America’s divide-and-rule strategy in the Middle East has backfired.
In the Middle East, U.S. Holds China at Risk
U.S. officials believe that China is vulnerable to its dependency on the region’s oil.
The Fateful Fist Bump
If you thought the polarization of politics in the United States was corrosive, brace yourself for the even more corrosive polarization of geopolitics.
Is the Long War Finally Ending?
Withdrawing several thousand U.S. troops from Afghanistan is just the tip of the iceberg.
How Will Obama’s Reconfigured National Security Team Approach the Middle East?
It will likely use a combination of hard and soft power utilizing diplomacy, coalition building, political pressure, and military power.
President Obama Might Be Time’s Person of the Year, But Not the Middle-East’s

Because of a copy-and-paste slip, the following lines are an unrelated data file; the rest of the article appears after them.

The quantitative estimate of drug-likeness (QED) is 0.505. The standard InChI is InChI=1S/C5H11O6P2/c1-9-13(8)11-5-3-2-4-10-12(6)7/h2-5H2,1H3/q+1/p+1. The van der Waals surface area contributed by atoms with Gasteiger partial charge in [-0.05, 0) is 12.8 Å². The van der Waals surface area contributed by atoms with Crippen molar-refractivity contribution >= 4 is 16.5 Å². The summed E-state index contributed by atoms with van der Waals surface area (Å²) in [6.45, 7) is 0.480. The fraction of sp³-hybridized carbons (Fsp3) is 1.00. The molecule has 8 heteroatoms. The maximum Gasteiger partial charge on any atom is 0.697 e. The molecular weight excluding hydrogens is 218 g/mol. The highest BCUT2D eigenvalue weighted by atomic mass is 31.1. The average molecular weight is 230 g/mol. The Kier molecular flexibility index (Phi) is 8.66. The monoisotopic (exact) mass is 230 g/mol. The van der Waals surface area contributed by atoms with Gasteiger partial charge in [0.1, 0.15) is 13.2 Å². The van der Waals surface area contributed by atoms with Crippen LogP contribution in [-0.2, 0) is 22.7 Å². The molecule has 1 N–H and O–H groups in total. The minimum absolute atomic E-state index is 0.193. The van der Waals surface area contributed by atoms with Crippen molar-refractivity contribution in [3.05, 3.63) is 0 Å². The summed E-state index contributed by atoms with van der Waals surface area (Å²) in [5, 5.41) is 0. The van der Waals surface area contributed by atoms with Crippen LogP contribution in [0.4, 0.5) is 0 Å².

Egypt’s President Morsi made Time’s short list for the person of the year, but his inability to steer Egypt to safety after his election cost him the accolade.
The U.S. and the Middle East: The Next Four Years
The United States should consider taking China up on its four-point peace plan for Syria.
A New Middle East Agenda for Obama
In his first term, President Barack Obama’s vision for the Middle East failed to materialize. If he wants to make a lasting mark during his second term, he must ensure that U.S. policy in the region is no longer dictated by energy sources, friendly dictators, and Israel.
Washington’s Problem in the Middle East: Policy, Not Personality
For decades U.S. presidents have shown a willingness to hold hands with just about anyone for the price of oil.
Embassy Protests and Middle East Unrest in Context
It seems bizarre that right-wing pundits would be so desperate to use the recent anti-American protests in the Middle East—in most cases numbering only a few hundred people and in no cases numbering more than two or three thousand—as somehow indicative of why the United States should oppose greater democracy in the Middle East.